The Global Market Rotation Strategy is one of our core investment strategies. The strategy invests on a monthly basis in one of five broad global markets. It hedges the global equity exposure with variable allocation to the HEDGE sub-strategy.

December 2016 Update: We are enhancing the Treasury hedge. Before we allocated part of the portfolio to longer-term treasuries, namely the 3x leveraged ETF version, TMF. From now on we will be allocating to the best bond ETF as chosen by our Bond Rotation strategy (BRS). BRS choses from the JNK, CWB,PCY and TLT ETFs.

December 2015 Update: We are adding currency hedged ETFs in the universe that our algorithm can see. That means that we allow our algorithms to choose between a non-hedged ETF like EWG or a hedged ETF like HEWG. This allows our algorithm to input dollar strength as an additional parameter and be able to respond accordingly. This does not change the current logic, which is to bet on the best performing regions or countries. What it does is that it allows, in the case of extended dollar strength, to partially neutralize foreign currency risk for our U.S. based investors.

'The total return on a portfolio of investments takes into account not only the capital appreciation on the portfolio, but also the income received on the portfolio. The income typically consists of interest, dividends, and securities lending fees. This contrasts with the price return, which takes into account only the capital gain on an investment.'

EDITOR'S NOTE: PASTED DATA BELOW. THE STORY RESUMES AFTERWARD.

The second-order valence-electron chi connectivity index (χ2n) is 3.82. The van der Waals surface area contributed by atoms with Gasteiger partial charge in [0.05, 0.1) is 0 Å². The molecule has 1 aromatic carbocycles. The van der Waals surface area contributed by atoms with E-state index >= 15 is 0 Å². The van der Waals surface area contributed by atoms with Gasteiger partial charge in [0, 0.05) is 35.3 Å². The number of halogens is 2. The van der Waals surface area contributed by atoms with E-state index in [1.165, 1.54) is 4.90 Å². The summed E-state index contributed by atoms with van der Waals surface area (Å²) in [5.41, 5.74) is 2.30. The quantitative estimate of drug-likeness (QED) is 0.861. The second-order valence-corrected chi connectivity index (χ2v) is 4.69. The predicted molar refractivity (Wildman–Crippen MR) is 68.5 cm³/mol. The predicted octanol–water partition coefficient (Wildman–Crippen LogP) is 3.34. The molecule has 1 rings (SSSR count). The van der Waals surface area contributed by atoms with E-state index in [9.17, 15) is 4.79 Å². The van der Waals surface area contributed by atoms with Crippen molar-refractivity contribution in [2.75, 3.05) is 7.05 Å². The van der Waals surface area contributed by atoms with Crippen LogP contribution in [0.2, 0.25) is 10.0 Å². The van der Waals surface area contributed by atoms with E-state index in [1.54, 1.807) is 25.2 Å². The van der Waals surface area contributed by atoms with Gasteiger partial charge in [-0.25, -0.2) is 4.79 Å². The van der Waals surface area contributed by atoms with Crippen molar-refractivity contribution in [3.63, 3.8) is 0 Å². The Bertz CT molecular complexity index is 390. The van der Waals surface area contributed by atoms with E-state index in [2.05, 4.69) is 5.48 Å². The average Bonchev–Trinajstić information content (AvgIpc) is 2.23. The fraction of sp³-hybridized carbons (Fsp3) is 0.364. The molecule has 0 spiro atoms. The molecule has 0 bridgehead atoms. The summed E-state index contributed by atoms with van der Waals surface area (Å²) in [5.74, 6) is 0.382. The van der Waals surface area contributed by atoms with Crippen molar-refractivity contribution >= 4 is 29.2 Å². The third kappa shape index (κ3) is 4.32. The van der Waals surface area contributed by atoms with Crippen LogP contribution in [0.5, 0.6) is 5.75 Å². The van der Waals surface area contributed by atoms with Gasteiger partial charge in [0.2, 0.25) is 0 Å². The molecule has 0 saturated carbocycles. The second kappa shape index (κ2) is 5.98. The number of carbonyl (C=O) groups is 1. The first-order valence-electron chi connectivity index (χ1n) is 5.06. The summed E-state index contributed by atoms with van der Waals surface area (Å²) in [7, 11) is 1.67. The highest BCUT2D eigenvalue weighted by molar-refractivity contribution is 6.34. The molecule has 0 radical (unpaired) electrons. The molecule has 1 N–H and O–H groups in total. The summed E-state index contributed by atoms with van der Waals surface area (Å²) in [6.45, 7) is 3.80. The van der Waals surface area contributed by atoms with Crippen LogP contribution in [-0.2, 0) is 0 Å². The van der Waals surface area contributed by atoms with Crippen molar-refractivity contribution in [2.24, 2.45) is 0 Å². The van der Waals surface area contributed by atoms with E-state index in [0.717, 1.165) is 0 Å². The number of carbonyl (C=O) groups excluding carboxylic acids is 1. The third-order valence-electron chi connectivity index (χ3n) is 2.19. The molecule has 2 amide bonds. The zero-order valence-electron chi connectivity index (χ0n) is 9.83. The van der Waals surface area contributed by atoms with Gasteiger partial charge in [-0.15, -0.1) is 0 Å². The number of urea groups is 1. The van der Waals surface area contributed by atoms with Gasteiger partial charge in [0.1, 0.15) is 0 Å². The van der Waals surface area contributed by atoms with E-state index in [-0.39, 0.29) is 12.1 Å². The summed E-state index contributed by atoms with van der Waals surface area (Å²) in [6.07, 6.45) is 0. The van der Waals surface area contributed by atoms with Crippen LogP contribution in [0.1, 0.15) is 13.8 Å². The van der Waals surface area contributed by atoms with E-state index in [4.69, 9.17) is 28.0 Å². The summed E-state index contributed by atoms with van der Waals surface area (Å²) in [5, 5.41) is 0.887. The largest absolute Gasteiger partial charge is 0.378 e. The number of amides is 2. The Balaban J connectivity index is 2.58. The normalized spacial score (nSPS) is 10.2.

Applying this definition to our asset in some examples:- Looking at the total return, or increase in value of 82.2% in the last 5 years of Global Market Rotation Strategy, we see it is relatively greater, thus better in comparison to the benchmark ACWI (32.8%)
- Compared with ACWI (27.7%) in the period of the last 3 years, the total return, or performance of 32.3% is larger, thus better.

'The compound annual growth rate (CAGR) is a useful measure of growth over multiple time periods. It can be thought of as the growth rate that gets you from the initial investment value to the ending investment value if you assume that the investment has been compounding over the time period.'

Applying this definition to our asset in some examples:- Compared with the benchmark ACWI (5.8%) in the period of the last 5 years, the compounded annual growth rate (CAGR) of 12.8% of Global Market Rotation Strategy is greater, thus better.
- Compared with ACWI (8.5%) in the period of the last 3 years, the annual return (CAGR) of 9.8% is higher, thus better.